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Board-level Representation

Employees are represented on the boards of almost all companies with more than 25 employees (Sweden has a single-tier board system.) There are two or three employee members and they account for around one third of board members in most companies. They are chosen by the union and are generally the key figures in a whole range of employer-union relations.

Employee representation at board level is very widespread in Sweden, which has a single-tier board system. Under the 1987 Act on Board Representation for Employees in Private Employment, employees in almost all companies with more than 25 employees have the right to elect two board members and the same number of deputies (three in companies with more than 1,000 employees which operate in several industries, again with three deputies). The employee representatives, however, can never be in the majority.

The employee representatives on the board are chosen by the local union, with which the employer has a collective agreement. This is done either through local agreement between the unions in the company, provided they represent a majority of the employees, or, if agreement cannot be reached, a more formalised approach is adopted. This states that if one union has 80% of the employees in the company, then it is entitled to both the employee seats on the board, otherwise each of the two unions with the largest membership in the company has a seat. In practice in most cases, one of the employee representatives on the board come from the manual confederation LO and the other comes from one of the two non-manual confederations, TCO and Saco. They can be chosen in a number of ways including election at the union meeting in the company, appointment by the union or a membership ballot.

As boards have recently fallen in size, employee representatives make up one-third of board members in around three-quarters of companies covered by the legislation.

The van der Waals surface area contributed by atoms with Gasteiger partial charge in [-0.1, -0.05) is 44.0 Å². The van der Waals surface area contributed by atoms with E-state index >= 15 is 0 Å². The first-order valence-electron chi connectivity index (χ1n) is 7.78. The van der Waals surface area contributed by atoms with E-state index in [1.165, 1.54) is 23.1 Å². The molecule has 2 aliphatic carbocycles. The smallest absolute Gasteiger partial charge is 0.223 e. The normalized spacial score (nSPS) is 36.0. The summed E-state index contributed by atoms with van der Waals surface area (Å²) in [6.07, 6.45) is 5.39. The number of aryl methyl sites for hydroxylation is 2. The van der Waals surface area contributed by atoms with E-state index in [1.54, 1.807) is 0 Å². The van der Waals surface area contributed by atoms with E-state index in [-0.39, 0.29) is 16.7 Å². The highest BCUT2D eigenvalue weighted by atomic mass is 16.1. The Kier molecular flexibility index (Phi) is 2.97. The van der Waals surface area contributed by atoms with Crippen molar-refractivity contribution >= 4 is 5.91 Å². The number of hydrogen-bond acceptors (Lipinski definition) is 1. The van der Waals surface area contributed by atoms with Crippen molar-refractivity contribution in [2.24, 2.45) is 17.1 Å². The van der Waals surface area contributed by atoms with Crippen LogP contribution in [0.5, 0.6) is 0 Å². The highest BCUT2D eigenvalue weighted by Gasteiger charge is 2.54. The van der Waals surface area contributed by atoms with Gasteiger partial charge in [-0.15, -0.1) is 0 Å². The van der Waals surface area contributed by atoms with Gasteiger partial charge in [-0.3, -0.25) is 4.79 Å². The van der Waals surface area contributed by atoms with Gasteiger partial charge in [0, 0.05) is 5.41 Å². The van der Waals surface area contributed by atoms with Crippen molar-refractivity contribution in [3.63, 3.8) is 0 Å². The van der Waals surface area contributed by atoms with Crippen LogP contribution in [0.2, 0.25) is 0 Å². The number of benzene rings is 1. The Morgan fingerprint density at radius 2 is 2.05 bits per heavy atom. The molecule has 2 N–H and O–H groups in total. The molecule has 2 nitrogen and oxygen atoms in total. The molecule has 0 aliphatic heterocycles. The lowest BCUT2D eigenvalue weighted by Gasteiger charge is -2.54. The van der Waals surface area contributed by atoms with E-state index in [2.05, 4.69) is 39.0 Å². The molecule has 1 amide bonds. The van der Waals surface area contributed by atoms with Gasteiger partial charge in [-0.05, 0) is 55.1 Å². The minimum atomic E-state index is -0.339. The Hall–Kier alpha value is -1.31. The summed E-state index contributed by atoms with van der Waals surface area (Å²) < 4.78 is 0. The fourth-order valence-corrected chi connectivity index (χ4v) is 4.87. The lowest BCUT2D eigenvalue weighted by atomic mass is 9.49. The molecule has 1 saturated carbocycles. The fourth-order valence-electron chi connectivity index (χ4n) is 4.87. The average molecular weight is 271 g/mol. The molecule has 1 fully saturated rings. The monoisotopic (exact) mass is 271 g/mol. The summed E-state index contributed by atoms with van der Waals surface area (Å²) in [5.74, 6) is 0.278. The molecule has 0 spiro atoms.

On most issues, board members representing employees have the same rights as those representing the shareholders of the company. However, they cannot take part in discussions relating to collective bargaining or industrial action, or other issues where there is a clear conflict of interest between the company and the union. Employee representatives have no power of veto and so cannot stop majority decisions taken against their wishes.

There is also a difference in approach between the legislation on board representatives and involvement according to the MBL Co-determination Act (see section on workplace representation). Employee members on the board, like other board members, are required to act in the best interests of the company, while the negotiating rights provided through the MBL legislation emphasise the differences between the parties’ interests. In addition, information rights under the Co-determination Act cannot be replaced by information an employee representative receives as a member of the board.

An employee board representative is covered by the 1974 Act on Trade Union Representatives. As such, he or she normally receives his or her ordinary pay for the work as a board member. Additional remuneration is exceptional.

L. Fulton (2013) Worker representation in Europe. Labour Research Department and ETUI. Produced with the assistance of the SEEurope Network, online publication available at http://www.worker-participation.eu/National-Industrial-Relations.